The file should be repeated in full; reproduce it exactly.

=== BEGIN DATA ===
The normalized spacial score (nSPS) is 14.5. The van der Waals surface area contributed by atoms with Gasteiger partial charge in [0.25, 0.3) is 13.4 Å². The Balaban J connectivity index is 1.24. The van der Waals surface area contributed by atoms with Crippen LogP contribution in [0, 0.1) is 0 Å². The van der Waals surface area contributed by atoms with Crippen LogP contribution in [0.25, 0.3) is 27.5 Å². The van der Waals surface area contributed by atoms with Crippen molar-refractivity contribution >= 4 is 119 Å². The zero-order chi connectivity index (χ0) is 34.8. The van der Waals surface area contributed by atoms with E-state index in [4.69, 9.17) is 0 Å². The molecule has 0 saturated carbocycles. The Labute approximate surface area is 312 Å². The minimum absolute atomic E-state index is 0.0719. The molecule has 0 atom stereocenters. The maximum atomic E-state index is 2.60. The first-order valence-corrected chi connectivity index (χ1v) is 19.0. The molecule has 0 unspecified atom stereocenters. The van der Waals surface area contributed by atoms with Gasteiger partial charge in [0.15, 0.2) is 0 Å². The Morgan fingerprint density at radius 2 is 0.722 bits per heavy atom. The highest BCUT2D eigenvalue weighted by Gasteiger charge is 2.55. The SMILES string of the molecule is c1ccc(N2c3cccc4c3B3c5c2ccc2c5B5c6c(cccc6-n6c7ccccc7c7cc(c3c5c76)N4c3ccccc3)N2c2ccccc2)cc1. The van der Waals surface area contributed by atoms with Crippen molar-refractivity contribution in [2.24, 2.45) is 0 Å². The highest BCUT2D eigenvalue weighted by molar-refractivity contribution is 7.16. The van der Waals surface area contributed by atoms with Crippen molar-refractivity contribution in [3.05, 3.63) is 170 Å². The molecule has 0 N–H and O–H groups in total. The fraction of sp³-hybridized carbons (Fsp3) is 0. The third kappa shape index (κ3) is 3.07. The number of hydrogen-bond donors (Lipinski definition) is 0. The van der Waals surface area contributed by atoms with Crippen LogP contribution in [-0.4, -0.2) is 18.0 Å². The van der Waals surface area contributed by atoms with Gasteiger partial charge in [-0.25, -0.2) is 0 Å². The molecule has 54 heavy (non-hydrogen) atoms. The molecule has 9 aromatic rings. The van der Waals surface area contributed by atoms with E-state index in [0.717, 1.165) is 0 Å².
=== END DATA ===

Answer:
The normalized spacial score (nSPS) is 14.5. The van der Waals surface area contributed by atoms with Gasteiger partial charge in [0.25, 0.3) is 13.4 Å². The Balaban J connectivity index is 1.24. The van der Waals surface area contributed by atoms with Crippen LogP contribution in [0, 0.1) is 0 Å². The van der Waals surface area contributed by atoms with Crippen LogP contribution in [0.25, 0.3) is 27.5 Å². The van der Waals surface area contributed by atoms with Crippen molar-refractivity contribution >= 4 is 119 Å². The zero-order chi connectivity index (χ0) is 34.8. The van der Waals surface area contributed by atoms with E-state index in [4.69, 9.17) is 0 Å². The molecule has 0 saturated carbocycles. The Labute approximate surface area is 312 Å². The minimum absolute atomic E-state index is 0.0719. The molecule has 0 atom stereocenters. The maximum atomic E-state index is 2.60. The first-order valence-corrected chi connectivity index (χ1v) is 19.0. The molecule has 0 unspecified atom stereocenters. The van der Waals surface area contributed by atoms with Gasteiger partial charge in [0.15, 0.2) is 0 Å². The Morgan fingerprint density at radius 2 is 0.722 bits per heavy atom. The highest BCUT2D eigenvalue weighted by Gasteiger charge is 2.55. The SMILES string of the molecule is c1ccc(N2c3cccc4c3B3c5c2ccc2c5B5c6c(cccc6-n6c7ccccc7c7cc(c3c5c76)N4c3ccccc3)N2c2ccccc2)cc1. The van der Waals surface area contributed by atoms with Crippen molar-refractivity contribution in [2.24, 2.45) is 0 Å². The highest BCUT2D eigenvalue weighted by molar-refractivity contribution is 7.16. The van der Waals surface area contributed by atoms with Crippen molar-refractivity contribution in [3.05, 3.63) is 170 Å². The molecule has 0 N–H and O–H groups in total. The fraction of sp³-hybridized carbons (Fsp3) is 0. The third kappa shape index (κ3) is 3.07. The number of hydrogen-bond donors (Lipinski definition) is 0. The van der Waals surface area contributed by atoms with Crippen LogP contribution in [-0.4, -0.2) is 18.0 Å². The van der Waals surface area contributed by atoms with Gasteiger partial charge in [-0.25, -0.2) is 0 Å². The molecule has 54 heavy (non-hydrogen) atoms. The molecule has 9 aromatic rings. The van der Waals surface area contributed by atoms with E-state index in [0.717, 1.165) is 0 Å².